October 25, 2011

Book Review: Dear Bully 70 Authors Tell Their Stories

Title: Dear Bully: Seventy Authors Tell Their Story
Authors: 70 of Today's YA authors
Edited By: Megan Kelley Hall and Carrie Jones


You are not alone

Discover how Lauren Kate transformed the feeling of that one mean girl getting under her skin into her first novel, how Lauren Oliver learned to celebrate ambiguity in her classmates and in herself, and how R.L. Stine turned being the “funny guy” into the best defense against the bullies in his class.
Today’s top authors for teens come together to share their stories about bullying—as silent observers on the sidelines of high school, as victims, and as perpetrators—in a collection at turns moving and self-effacing, but always deeply personal.
My Review
As a teacher, when I saw this book I knew it was something I had to read and see if it was something I could share in my classroom.  Bullying is such a huge topic in schools these days, so I hoped this might give me some insight and ideas. And because it was by authors my students might know, I knew what was written may impact them a bit more.  It did that, but what it also did was make me face my own memories of bullying growing.  Before I talk about the book, I need to give you my background.  I went to a small school.  A very small school.  There were 32 kids in my class.  In 7th grade I was bullied.  Almost every person in my class was in on it.  Maybe they didn't say anything, but they also didn't stop it. Day in and day out it happened. Reading this book brought it all back.  I'm 41 years old, but in an instant I felt 12 again.  I hated feeling that way, but it was also good that the book brought me back there because it gave me an even stronger empathy for the victims in the book.  It made the book that much more powerful to me.

Now enough of my story.  Let's look at the stories in the book.  What I really liked was that it was broken into different parts of bullies and bullying.  The hardest part for me to read were the stories that focused on the victim.  In these stories, the authors shared their stories of how they were terrorized by children around them.  Their writing was so raw, so open that it hurt to read it.  It hurt because I remembered my pain, and it hurt because it made me know that there are students I see everyday dealing with this, but I don't even know it! My heart just broke for them.  But here's the cool part, it didn't stay stuck on those stories.  Instead it went  on to show how victims became strong and either turned around the situation or were just stronger now in spite of it.  Those were the uplifting stories.  Those were the stories for kids who are being bullied now - to show them they can get beyond this.  Those stories showed it might be hard and a fight, but they could and would get to the other side.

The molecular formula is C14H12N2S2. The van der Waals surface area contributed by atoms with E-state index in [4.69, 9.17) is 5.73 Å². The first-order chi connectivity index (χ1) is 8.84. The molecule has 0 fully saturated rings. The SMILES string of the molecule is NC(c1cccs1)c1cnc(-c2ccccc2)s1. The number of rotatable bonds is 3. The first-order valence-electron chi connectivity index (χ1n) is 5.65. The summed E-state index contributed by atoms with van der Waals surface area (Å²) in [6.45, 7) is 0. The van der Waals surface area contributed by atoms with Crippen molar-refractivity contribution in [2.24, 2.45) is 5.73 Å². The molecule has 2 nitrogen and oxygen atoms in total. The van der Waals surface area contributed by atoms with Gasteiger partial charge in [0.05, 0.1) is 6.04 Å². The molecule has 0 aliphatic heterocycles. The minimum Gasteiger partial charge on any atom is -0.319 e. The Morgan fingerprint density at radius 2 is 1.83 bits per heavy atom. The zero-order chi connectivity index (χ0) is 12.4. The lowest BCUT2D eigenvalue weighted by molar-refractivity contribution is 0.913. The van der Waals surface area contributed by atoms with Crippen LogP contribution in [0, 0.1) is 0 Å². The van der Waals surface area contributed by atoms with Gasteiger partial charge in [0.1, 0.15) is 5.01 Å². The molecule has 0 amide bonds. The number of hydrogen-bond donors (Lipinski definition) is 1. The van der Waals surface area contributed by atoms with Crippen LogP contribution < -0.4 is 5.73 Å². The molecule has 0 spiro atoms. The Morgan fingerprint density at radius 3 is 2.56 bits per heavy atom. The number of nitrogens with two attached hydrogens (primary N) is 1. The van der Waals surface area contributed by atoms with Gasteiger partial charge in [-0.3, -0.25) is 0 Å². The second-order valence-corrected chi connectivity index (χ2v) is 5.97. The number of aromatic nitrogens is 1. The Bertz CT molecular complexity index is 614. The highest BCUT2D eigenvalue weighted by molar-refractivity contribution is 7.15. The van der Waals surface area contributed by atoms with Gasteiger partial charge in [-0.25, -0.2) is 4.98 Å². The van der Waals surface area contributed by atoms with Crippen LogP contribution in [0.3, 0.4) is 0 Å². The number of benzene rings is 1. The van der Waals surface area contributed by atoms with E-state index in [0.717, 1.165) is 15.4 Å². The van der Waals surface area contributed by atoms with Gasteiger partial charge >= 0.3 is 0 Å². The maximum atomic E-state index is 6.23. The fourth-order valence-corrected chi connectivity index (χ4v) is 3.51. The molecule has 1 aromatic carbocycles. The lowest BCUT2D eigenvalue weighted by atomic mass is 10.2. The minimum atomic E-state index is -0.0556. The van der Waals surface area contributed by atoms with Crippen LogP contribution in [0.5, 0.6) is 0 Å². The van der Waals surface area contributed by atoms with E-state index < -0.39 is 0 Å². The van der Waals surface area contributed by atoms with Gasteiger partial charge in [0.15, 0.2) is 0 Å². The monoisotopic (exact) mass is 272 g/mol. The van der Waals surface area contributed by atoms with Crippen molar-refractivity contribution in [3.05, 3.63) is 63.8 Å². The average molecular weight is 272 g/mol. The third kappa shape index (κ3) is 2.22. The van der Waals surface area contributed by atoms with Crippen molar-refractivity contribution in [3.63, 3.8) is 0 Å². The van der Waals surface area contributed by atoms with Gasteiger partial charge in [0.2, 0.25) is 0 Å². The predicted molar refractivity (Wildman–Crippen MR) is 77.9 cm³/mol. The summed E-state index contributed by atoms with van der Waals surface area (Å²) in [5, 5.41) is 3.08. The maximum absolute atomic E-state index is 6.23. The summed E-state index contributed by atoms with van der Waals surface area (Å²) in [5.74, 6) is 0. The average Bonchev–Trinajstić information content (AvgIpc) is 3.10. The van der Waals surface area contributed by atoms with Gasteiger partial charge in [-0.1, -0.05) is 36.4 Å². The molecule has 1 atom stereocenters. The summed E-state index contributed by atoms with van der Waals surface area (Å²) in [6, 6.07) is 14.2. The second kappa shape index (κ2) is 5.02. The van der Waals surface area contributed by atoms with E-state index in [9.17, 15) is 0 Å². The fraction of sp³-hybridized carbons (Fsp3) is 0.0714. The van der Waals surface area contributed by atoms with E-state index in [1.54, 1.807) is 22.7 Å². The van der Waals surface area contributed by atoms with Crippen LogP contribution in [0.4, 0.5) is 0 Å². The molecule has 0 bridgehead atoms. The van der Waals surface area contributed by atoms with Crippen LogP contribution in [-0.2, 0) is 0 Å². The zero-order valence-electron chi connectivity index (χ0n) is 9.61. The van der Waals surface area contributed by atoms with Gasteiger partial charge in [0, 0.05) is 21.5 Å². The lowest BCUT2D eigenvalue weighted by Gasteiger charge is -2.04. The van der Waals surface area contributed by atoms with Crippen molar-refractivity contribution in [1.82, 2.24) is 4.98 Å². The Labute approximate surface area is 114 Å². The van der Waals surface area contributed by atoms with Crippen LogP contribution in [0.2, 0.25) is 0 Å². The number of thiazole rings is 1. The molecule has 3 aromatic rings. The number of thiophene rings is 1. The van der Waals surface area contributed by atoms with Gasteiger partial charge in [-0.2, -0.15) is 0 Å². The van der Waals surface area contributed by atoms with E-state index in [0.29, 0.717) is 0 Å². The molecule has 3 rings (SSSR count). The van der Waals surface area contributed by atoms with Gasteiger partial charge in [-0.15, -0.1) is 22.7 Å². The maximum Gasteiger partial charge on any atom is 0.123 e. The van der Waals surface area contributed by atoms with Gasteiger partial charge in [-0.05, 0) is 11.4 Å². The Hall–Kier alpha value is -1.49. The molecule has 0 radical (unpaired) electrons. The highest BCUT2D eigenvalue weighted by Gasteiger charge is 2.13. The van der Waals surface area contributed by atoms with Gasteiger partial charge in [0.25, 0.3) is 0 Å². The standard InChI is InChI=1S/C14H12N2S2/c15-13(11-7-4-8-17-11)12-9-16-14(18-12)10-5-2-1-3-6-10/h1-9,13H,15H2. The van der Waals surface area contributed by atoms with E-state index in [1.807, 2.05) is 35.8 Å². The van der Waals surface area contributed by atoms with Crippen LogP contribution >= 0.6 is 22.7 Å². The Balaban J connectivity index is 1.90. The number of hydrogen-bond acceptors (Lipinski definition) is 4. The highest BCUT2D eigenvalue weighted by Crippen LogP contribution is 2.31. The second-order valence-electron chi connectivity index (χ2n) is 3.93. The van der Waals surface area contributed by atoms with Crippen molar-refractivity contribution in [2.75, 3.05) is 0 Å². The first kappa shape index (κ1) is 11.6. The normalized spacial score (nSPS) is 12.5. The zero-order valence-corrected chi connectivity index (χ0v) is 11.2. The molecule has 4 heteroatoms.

Beyond those two sides there also stories about times the authors realized they had been the bystandard. They had stood there and done nothing while someone else bullied a kid.  These stores need to be shared, becuase honestly that's where most student are.  These stories might help them because strong enough to change what they see - to show them how to do that.  And there were also a few stories about authors who realized they had bullied someone.  I liked these because I thought kids could hear them and maybe see themselves in it.  It might help them see they are bullying and that they need to stop.  

Dear Bully is about "victims" taking the power of the bully away but addressing the bully and showing that they had made it.  They had gotten beyond it.  What a powerful tool.  It was also a time to thank someone who helped them.  Doing this gave the power back to the "victim".  One story in particular struck home for me.  I don't remember the author, but it was thanking one fellow classmate that talked to her when no one else would.  Would be near her when no one else would.  This classmate was voice in an otherwise isolated life.  It hit home so hard I could barely read it because I had that one classmate who sat and talked to me when no one else would - when he could've been cut off like me.  For him I was eternally grateful.  And to you Shawn, I say thank you. Thank you for what you did for me.   

Final Thought:  Read it. Share it.  Be a force of change because of it.
Best for: Everyone who has ever been bullied, watched bullying or been the bully.


  1. Sounds like an awesome book. And thanks for sharing your own experience. My entire school experience was not very happy in that way. Kids can be so mean and I can relate to the memories being painful even now.

  2. One of the things I like about seeing this book reviewed is that the stories continue to be shared. I think most people who read it have written a little about their own life and how this book related. Sadly, I haven't seen too many blog reviews of it and I am shocked. More people need to read this. It's amazing how not alone we are.

    I almost want to buy extra copies for school libraries in my neighbourhood. Especially my old elementary school (where my niece, 5 years old and in kindergarten, is also being bullied. FIVE YEARS OLD!). I'm not surprised from that place. :(